Wednesday, April 23, 2014

A Painter's Sampler


Nowadays we might show a prospective client a folder of images on an iPhone. But in 1860, William Trost Richards (1833-1905) created this "Painter’s Sampler," to show what he could do.


Thirteen miniature canvases are mounted up together. They show a range of conventional landscape compositions. I can just image him saying... "I can paint you a Hudson River sunset, or a summer meadow, a nautical, or a cabin in the woods, or a forest interior...."
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This comes from a private collection and was exhibited at a Hudson River School exhibition called "American Scenery" at the Dorsky Museum of Art

Tuesday, April 22, 2014

Grinnell Light


I painted a mysterious light on Grinnell Street yesterday.

I drew in the lines on a page primed with blue and orange.

With a big flat brush and gouache I started establishing the houses.

I painted out the truck and put in the trees.

I added the street pole and the porch.

Detail of the effect area.

The light and color were all in my head. 
It was really a sunny afternoon in Rhinecliff, New York.

Here's what I was looking at. I was using the forms I saw to paint an imaginary light.

Scroll back up to see the finish, or you can click through the sequence on my Facebook page.
Art Supplies
Winsor and Newton gouache
Moleskine watercolor notebook
Caran D'Ache watercolor pencils
Schmincke Watercolor Pocket Set,


Monday, April 21, 2014

Eugène Burnand's World War I Portraits

Ben Cassam

Between 1917 and 1920, Swiss artist Eugène Burnand (1850-1921) drew over a hundred portraits of the various allies in World War I.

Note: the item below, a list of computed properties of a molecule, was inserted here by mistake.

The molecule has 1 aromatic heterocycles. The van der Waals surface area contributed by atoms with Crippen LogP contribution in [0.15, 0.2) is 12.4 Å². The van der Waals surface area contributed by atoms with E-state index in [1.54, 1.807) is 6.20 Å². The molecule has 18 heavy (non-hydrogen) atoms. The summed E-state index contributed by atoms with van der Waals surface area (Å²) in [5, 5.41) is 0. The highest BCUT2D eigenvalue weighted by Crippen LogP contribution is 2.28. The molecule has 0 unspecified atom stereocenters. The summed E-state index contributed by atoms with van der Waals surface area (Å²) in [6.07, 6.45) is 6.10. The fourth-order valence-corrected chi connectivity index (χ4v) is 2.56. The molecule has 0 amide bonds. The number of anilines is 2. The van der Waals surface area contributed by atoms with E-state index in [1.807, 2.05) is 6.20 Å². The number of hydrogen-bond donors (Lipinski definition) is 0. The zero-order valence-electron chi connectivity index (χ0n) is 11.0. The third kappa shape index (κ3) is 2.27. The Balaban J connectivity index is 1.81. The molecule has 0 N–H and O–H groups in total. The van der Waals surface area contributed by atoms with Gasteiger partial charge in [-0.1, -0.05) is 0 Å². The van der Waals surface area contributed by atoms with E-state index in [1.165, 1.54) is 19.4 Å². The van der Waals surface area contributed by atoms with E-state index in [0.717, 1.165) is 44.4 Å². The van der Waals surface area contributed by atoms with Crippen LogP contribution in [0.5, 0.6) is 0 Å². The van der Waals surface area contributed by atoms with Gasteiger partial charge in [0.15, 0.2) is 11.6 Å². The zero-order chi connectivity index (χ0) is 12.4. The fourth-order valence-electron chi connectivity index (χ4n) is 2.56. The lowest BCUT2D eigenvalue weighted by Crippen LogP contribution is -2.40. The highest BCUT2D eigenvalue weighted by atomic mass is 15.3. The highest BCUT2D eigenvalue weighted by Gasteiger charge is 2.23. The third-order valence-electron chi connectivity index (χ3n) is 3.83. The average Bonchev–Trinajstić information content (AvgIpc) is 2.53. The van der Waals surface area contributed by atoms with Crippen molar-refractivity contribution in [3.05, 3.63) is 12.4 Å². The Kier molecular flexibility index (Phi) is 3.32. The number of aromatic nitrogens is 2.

Serraghi Cherrif
He drew them with Wolff pencils. The color was added with Hardtmuth hard pastels. Burnand's keen observation was shaped during his training at the École des Beaux-Arts with Jean-Léon Gérôme.
Jean Bellac
Many of his subjects posed for him while they were recuperating between deployments,.

Tirailleur Famory
Burnand was interested in the various ethnicities and facial types of the military men.

Mohamed Ben Binhouan
He drew them all with sympathy but also objectivity.

Lé Naplong
Most are shown with indirect light, and with an upshot angle, increasing the sense of dignity.

Lé Tiep
He often subordinated the edges around the neck and shoulders, and concentrated the attention on the eyes and mouth.

Private Roshan Dean
It's a genuine accomplishment in portraiture to capture the uniqueness of the individual's physiognomy but also their universal emotion.

Auxiliary Chan Mohamed
He got to know each of them first and developed a relationship of trust. Sometimes the sitting became more like a confessional.

Rev. Père Rouillon
He offered to pay them for sitting, but many of them refused to accept the money, as they felt honored to pose.

Serbian infantry private
Resources to learn more:
See the rest of Burnand's WWI portraits online 
Drawings on display Museum of the Legion of Honor (Légion d'honneur) in Paris.
The drawings were published in 1922 a book called Les alliés dans la guerre des nations.
Here's a modern book that includes the work from Les Alliés Dans La Guerre Des Nations.
Review by Gabriel Weisberg of a catalog of a 2004 exhibition of Burnand's work.
Eugène Burnand on Wikipedia

Sunday, April 20, 2014

Images of the Resurrection



William-Adolphe Bouguereau The Three Marys at the Tomb, 1876
Eugenè Burnand, The Disciples Running to the Sepulchre, 1898.


Happy Easter, everyone.
Thanks, Unknown for the link to the large file of John and Peter.